Geometry of contact lenses
The cornea of the eye is shaped like an ellipse. The curvature in the center is greater than the periphery. The geometry of a contact lens must be adjusted as closely as possible to the shape of the cornea in order to be comfortable.
The back surface of a contact lens must maintain a correct alignment with the cornea in order to favor a slight movement that allows the exchange of tears. Semi-rigid contact lens materials, such as those that are not very much flexible, must be adjusted with a curvature that is very tight in the cornea radius (+0.05-0.15 mm). In hydrogel lenses or silicone hydrogel, due to its low elasticity, there is a much higher tolerance. In this fact, manufacturers of disposable contact lenses or frequent replacement lenses are based. One or two radii of curvature are usually sufficient to adapt most people. Also, subsequent aspheric surfaces are common, achieving a better adaptation to the cornea.
The front surface of a contact lens is conditioned by the customer's visual need. Thus, in soft lenses or silicone hydrogel when there is myopia or hypermetropia, geometry is spherical (with equal power to all meridians). If there is astigmatism, with toric geometries (with different power in the main meridians). They are harder to manufacture because to avoid turning of eyelids, they must be designed with a balloon prism. As an exception, semi-rigid contact lenses with stigmatism can be spherical on both sides. This is because a semi-rigid contact lens, between it and the surface of the cornea, is filled with tears. The interest in this case is that tears have optical lens shape and that particularity is used to offset the stigmatism (as long as it is not very high). If there is presbyopia, the most common are with aspheric geometry (the curvature is changing and this allows different powers) or with concentric rings (a zone for distant vision and another for near vision). They give a simultaneous view of different images, whether they are for far o near vision. It is the brain that has to select the one that interests in each moment (it is the same that we do when in a conversation with several interlocutors we have to select the voice that we want). In the semi-rigid there is another modality, which is rarely used today, in which the vision is alternating (the eyelids raise the lens with the lower part of the lens with the power of close vision).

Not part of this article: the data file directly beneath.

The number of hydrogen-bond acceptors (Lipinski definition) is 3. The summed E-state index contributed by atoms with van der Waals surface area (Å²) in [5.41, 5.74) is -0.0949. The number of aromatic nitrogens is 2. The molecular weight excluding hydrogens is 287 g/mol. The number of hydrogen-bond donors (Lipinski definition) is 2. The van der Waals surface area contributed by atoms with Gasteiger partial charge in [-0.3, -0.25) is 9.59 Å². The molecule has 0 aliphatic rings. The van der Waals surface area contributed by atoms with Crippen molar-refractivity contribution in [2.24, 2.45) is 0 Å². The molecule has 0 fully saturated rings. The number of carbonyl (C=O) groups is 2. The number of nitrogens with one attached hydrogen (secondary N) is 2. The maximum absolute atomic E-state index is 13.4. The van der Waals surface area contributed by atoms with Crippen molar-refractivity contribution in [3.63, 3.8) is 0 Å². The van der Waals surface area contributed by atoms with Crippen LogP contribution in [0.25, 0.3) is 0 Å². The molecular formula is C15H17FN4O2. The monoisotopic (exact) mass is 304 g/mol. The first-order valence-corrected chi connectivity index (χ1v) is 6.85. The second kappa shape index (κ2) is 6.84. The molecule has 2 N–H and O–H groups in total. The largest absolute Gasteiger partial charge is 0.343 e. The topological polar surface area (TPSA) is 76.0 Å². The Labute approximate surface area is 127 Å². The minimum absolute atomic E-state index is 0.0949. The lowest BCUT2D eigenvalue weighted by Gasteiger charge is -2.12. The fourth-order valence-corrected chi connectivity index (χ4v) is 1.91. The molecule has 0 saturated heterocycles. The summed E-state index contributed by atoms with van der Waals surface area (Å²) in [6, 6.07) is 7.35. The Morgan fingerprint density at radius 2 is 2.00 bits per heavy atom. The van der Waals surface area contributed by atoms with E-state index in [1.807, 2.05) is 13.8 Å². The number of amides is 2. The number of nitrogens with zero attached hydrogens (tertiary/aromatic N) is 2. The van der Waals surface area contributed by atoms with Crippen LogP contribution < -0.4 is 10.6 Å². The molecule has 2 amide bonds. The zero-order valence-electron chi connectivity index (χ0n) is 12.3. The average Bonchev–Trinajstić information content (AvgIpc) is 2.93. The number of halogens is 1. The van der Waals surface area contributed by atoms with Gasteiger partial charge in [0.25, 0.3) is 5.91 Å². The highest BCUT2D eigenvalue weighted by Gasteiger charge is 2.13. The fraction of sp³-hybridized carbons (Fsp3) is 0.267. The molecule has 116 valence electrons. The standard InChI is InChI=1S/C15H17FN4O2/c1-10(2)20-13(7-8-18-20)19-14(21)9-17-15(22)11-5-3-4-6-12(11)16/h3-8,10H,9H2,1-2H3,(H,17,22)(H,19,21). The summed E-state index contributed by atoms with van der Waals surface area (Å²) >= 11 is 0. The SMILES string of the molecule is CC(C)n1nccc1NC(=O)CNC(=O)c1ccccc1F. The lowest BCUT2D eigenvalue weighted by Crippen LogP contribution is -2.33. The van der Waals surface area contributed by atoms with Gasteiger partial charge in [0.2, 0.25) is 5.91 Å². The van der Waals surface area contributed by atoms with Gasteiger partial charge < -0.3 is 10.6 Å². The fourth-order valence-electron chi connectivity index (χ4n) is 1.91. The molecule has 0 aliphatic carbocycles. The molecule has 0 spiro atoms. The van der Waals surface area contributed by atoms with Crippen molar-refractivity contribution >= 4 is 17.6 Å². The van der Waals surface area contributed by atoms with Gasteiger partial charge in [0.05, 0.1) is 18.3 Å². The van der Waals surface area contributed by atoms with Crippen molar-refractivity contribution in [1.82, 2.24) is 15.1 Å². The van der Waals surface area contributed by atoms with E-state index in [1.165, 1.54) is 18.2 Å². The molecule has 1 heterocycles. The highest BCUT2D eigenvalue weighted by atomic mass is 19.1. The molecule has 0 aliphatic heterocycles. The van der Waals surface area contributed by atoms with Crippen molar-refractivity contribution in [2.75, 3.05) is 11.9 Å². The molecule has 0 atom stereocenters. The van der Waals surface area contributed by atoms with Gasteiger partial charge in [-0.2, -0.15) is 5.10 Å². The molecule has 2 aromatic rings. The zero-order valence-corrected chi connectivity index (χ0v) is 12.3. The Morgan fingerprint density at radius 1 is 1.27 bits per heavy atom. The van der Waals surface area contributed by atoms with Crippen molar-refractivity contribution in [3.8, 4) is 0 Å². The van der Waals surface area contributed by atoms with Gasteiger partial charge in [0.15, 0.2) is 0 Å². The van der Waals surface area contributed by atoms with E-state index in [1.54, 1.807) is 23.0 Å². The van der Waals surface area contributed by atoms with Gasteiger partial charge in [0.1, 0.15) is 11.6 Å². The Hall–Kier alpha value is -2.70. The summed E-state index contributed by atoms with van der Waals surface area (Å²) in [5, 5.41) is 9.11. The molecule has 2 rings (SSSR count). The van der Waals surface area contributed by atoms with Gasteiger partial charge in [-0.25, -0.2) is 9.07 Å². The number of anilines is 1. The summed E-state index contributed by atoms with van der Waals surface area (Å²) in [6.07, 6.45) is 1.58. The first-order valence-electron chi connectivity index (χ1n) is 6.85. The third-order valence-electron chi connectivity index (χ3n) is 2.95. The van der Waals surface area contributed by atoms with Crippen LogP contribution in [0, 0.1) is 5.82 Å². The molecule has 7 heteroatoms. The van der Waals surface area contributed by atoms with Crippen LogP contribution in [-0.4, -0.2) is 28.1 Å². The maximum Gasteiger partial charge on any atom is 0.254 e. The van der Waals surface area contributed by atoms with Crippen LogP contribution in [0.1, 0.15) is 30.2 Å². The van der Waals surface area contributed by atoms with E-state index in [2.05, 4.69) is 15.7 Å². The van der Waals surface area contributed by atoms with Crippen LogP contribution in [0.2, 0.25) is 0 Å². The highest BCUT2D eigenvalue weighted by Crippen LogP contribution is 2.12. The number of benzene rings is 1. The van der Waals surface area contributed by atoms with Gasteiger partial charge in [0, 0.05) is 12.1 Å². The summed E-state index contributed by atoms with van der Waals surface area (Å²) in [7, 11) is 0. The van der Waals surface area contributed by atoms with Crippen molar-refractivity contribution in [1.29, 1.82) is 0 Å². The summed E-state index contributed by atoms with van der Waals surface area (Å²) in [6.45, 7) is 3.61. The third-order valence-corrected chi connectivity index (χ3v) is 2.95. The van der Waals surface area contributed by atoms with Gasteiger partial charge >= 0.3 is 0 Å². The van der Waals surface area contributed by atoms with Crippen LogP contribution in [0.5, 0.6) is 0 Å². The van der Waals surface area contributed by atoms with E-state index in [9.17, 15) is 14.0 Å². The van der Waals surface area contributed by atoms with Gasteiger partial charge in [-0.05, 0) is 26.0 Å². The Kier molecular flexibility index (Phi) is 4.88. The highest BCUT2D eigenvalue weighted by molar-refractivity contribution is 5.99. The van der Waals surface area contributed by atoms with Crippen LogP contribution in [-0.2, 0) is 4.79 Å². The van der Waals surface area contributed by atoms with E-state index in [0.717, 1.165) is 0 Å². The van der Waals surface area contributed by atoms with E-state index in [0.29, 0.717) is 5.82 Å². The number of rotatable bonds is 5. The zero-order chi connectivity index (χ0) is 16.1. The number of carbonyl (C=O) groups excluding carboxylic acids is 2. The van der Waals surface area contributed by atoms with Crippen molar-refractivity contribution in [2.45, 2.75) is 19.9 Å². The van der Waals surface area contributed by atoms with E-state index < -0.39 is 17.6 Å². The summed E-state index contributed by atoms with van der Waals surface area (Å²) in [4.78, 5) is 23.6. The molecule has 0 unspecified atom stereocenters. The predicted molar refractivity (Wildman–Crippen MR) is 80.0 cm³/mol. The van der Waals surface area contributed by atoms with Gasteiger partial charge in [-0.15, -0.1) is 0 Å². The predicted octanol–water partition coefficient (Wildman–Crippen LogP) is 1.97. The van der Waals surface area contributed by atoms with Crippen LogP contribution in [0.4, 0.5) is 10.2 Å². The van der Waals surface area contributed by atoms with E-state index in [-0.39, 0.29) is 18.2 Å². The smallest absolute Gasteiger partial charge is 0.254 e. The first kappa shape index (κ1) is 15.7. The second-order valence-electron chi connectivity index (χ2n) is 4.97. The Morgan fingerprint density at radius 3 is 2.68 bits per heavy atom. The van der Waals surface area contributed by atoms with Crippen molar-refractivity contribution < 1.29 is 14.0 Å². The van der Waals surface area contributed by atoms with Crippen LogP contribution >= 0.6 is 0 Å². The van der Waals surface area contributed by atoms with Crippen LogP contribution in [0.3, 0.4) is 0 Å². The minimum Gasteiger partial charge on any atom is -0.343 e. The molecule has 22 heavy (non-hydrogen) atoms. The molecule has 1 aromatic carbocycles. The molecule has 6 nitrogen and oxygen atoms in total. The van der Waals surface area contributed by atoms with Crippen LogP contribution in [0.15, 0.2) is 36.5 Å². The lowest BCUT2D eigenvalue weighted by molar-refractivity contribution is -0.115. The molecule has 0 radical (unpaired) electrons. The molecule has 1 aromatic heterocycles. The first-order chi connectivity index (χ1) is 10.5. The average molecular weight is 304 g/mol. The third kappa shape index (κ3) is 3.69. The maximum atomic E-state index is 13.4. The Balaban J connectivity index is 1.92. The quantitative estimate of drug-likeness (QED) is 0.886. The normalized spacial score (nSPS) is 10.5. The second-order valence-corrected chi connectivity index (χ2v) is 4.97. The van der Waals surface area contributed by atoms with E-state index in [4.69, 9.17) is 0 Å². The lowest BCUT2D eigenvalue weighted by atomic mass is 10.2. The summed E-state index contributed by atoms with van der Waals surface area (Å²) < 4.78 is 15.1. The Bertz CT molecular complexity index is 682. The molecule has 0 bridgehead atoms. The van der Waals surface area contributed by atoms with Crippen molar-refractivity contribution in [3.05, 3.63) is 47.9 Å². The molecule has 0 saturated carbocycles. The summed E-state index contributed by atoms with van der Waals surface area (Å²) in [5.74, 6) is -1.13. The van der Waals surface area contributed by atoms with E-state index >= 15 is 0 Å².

In people operated with myopia with Lasik, the geometry of the cornea is the opposite. Curvature on the periphery is higher than centrally. If over the years, these people make myopia again, normal contact lenses are displaced laterally. Then, reverse geometry contact lenses must be adjusted so that they remain well-centered.
Normal cornea. Centrally the radii are more curved than the periphery
Cornea operated by Lasik. Centrally radii are flatter than on the periphery
In people whose myopia is increasing, it has been seen that they have a greater peripheral hyperopic blur. There are now reverse geometry contact lenses that correct it. The effect sought is to slow down this progression. The results of recent clinical studies show that this is the case.
In recent years, semi-scleral semi-rigid contact lenses (diameter 12.50 to 16 mm) and scleral (16 to 24 mm) have appeared. The usual diameter of a semi-rigid is up to 10 mm. This larger size makes them very comfortable because it shows less movement and is very appropriate for certain pathologies: keratoconus, post-lasik, post-transplantation of the cornea, traumatisms, dry eye, ...